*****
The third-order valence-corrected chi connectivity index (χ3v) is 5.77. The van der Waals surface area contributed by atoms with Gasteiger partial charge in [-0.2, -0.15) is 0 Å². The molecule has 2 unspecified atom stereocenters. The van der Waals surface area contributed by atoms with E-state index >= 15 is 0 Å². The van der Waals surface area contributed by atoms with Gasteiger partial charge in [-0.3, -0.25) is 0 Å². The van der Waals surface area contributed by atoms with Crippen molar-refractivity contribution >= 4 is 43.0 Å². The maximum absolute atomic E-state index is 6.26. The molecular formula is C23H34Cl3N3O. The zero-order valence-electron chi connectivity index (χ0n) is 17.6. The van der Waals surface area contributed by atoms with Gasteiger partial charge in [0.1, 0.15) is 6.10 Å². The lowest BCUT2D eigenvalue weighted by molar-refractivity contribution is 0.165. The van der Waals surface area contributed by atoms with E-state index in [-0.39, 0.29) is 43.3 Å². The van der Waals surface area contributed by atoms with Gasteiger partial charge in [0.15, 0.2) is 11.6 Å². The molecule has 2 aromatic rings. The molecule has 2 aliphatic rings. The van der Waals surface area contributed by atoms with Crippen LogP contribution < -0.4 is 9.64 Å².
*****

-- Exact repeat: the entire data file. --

The third-order valence-corrected chi connectivity index (χ3v) is 5.77. The van der Waals surface area contributed by atoms with Gasteiger partial charge in [-0.2, -0.15) is 0 Å². The molecule has 2 unspecified atom stereocenters. The van der Waals surface area contributed by atoms with E-state index >= 15 is 0 Å². The van der Waals surface area contributed by atoms with Gasteiger partial charge in [-0.3, -0.25) is 0 Å². The van der Waals surface area contributed by atoms with Crippen molar-refractivity contribution >= 4 is 43.0 Å². The maximum absolute atomic E-state index is 6.26. The molecular formula is C23H34Cl3N3O. The zero-order valence-electron chi connectivity index (χ0n) is 17.6. The van der Waals surface area contributed by atoms with Gasteiger partial charge in [0.1, 0.15) is 6.10 Å². The lowest BCUT2D eigenvalue weighted by molar-refractivity contribution is 0.165. The van der Waals surface area contributed by atoms with E-state index in [-0.39, 0.29) is 43.3 Å². The van der Waals surface area contributed by atoms with Gasteiger partial charge in [0.15, 0.2) is 11.6 Å². The molecule has 2 aromatic rings. The molecule has 2 aliphatic rings. The van der Waals surface area contributed by atoms with Crippen LogP contribution < -0.4 is 9.64 Å².